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Abstract: Credit and debt are bound to play a central and challenging role in a post-growth economy, seen as an economy that seeks to stabilize or downscale production and consumption for more well-being and sustainability. This is so because on one hand the current credit system is widely seen as the major engine behind the unsustainable imperative of growth. On the other hand, access to credit is essential for the survival of countless low-income households worldwide. In this context, what kind of credit arrangement is compatible with a sustainable and equitable economy? This paper provides the first preliminary overview of the main types of local credit systems—classical as well as alternative—with an eye on their implications for post-growth. Traditional credit, bank credit, microcredit, credit unions, negative interest credit, social credit and mutual credit are in turn briefly examined with some historical examples. The interest rate, the kind of currency and the prospect for reciprocity between creditors and debtors all play a crucial role in the possibility of a post-growth economy. Alternative credit arrangements may develop through different stages and levels. Here and now, building and reinforcing local mutual-credit systems are a way forward provided that it is also adequately politicized. With the worsening of the debt crises and the increasing difficulties for further growth to occur, post-growth-friendly credit systems are likely to come back on the agenda of community economies.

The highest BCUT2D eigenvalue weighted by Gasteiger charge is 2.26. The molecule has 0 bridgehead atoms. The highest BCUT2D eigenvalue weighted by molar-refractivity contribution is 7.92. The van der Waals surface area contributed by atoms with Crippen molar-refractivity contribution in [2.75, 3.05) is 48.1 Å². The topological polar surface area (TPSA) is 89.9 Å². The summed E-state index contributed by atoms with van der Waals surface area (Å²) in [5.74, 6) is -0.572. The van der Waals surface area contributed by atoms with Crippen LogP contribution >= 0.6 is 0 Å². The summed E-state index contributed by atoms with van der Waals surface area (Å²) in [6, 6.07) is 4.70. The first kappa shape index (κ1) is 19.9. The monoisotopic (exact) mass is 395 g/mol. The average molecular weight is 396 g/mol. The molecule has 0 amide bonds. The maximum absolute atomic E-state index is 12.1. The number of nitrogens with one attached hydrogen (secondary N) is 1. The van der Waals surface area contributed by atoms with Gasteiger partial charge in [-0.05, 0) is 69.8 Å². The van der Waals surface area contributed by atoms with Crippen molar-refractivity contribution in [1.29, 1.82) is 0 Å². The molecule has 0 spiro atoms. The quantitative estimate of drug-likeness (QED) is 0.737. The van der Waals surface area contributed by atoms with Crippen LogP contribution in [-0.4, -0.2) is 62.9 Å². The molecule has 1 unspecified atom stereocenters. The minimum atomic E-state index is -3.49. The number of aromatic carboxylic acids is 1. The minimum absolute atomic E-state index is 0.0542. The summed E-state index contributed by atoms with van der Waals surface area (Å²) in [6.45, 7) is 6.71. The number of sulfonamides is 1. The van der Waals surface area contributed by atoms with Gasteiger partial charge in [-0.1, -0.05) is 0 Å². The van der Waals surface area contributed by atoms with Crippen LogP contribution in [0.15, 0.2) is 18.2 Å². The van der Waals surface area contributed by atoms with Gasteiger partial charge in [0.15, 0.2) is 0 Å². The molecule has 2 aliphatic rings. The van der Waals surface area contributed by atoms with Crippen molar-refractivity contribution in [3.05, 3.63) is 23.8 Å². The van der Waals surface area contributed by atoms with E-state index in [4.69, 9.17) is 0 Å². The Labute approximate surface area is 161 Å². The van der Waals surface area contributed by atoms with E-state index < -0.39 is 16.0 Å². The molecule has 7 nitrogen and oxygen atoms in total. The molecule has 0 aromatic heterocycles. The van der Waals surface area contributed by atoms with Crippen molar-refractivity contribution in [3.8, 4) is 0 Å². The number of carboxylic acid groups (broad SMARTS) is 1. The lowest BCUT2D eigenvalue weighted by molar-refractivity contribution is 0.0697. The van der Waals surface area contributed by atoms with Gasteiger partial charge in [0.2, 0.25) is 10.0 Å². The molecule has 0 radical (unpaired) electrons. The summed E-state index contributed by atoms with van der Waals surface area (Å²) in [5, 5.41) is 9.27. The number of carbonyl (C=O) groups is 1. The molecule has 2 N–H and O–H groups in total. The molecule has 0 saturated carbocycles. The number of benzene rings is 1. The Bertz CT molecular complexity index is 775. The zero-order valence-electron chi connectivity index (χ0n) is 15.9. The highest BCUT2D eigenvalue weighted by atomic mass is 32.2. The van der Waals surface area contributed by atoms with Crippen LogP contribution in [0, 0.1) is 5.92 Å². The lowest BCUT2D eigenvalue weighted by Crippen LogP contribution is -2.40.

Sustainability Science, July 2015, Volume 10, Issue 3, pp 413-423 , Special Feature: Socially Sustainable Degrowth as a Social-Ecological Transformation